Professor of the Institute of Virology, Mikhail Shchelkanov, who studied Ebola virus in Africa, shared his views in an interview with Pravda.Ru about chances for the virus to spread in Russia.
"Several outbreaks of the infection have recently been reported in the USA and in Europe. People actively buy protective suits, and scientists confirm that the virus will continue to conquer Europe. How true is this information?"
"We've always said that there is a possibility for the virus to cross the Russian border. But I am sure that only individual cases are possible, or hospital-acquired infections, but not more than that. In Russia, we have a system for ensuring biological security of the state, but sporadic cases are possible. All epidemic consequences will be nipped in the bud.
"During the epidemic of avian and swine flu, there was not even one single incident of avian flu reported in Russia. As for the swine flu, this is an airborne disease, and it's a fundamental difference. Ebola transmits through contact with an infected individual or equipment. Therefore, I emphasize once again, as many as 100-200 cases of imported exotic viral infections are reported in Russia every year, but they are detected in time, identified and eliminated."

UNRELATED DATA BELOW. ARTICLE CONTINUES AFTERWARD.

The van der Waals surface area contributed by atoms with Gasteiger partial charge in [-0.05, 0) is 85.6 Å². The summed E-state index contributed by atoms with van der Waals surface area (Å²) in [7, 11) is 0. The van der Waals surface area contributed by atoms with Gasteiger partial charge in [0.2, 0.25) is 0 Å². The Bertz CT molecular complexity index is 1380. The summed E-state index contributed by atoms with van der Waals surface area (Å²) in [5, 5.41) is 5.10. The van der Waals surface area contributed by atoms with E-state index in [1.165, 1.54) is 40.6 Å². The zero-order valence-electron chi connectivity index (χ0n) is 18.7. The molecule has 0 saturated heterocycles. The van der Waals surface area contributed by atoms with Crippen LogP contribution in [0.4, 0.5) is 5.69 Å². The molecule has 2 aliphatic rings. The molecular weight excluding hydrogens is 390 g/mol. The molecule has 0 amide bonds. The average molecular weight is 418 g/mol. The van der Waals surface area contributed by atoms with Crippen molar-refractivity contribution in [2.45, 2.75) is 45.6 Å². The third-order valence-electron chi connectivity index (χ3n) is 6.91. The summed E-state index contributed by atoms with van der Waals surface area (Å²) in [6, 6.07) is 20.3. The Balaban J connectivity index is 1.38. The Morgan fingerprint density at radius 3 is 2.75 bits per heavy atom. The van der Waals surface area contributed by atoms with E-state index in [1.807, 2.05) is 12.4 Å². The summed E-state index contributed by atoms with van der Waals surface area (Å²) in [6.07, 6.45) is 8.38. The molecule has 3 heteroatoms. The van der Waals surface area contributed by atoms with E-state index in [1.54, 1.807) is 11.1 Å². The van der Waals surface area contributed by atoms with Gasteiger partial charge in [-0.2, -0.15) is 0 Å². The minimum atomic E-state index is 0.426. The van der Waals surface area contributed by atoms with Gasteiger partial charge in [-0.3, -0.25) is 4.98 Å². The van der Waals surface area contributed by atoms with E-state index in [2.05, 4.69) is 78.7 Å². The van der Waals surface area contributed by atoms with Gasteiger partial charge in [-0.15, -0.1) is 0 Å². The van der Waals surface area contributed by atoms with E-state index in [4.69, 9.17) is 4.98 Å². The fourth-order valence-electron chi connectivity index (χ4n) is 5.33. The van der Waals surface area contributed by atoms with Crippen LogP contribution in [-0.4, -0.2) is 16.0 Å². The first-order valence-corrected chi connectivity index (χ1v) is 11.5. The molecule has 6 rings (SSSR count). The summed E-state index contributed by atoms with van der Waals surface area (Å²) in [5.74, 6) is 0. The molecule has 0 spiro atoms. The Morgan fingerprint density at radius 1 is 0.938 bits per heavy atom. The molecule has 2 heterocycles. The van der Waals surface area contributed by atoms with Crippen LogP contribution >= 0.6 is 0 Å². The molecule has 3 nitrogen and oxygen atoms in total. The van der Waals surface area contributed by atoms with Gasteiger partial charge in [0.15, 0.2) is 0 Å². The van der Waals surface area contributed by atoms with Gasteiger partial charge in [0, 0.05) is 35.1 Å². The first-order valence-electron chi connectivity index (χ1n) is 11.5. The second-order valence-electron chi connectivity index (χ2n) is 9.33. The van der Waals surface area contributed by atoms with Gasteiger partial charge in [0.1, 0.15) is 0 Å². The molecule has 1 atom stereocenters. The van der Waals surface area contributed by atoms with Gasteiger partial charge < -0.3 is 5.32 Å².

Meanwhile, Russian President Vladimir Putin said that Russia and the European countries were studying the issue of the use of special aviation of the Russian Federation to fight Ebola. "Now experts are exploring the possibility of joint work," Putin said at a meeting with the Director General of the World Health Organization Margaret Chan.
Putin noted that several European countries addressed Russia with a request to use special aircraft and capsules to transport infected patients. "We have the means for that," said Putin.
Russia will continue to help other countries struggle against Ebola and will do everything to protect its own population from the virus. "We have to act very carefully, to protect our own people from this infection," said Putin, TASS reports.
Last week, the Russian EMERCOM demonstrated special equipment for safe transportation of Ebola patients. German virologists evinced special interest in special medical boxes, an insulation chamber and special insulating protective suits.
To crown it all, scientists in Sergiev Posad near Moscow and Novosibirsk (in Siberia) developed a vaccine against Ebola, the chief of the Duma Committee for Science and High Technology, academician, Valery Chereshnev said.
The scientist also pointed out the potential efficacy of the drug known as Triazavirin. The drug was created by scientists of the Institute of Organic Synthesis of the Ural Branch of the Russian Academy of Sciences in cooperation with specialists Influenza Research Institute of Ministry of Health of the Russian Federation.
"The developers have not tested it against the Ebola virus, but it works very actively against a whole range of influenza viruses," said Chereshnev.
Triazavirin has not been tested against Ebola due to extremely rare cases of the disease. Previously, Triazavirin showed successful action against 15 types of flu, including virus A/H1N1 (swine flu) and H5N1 (bird flu), at any stage of the disease.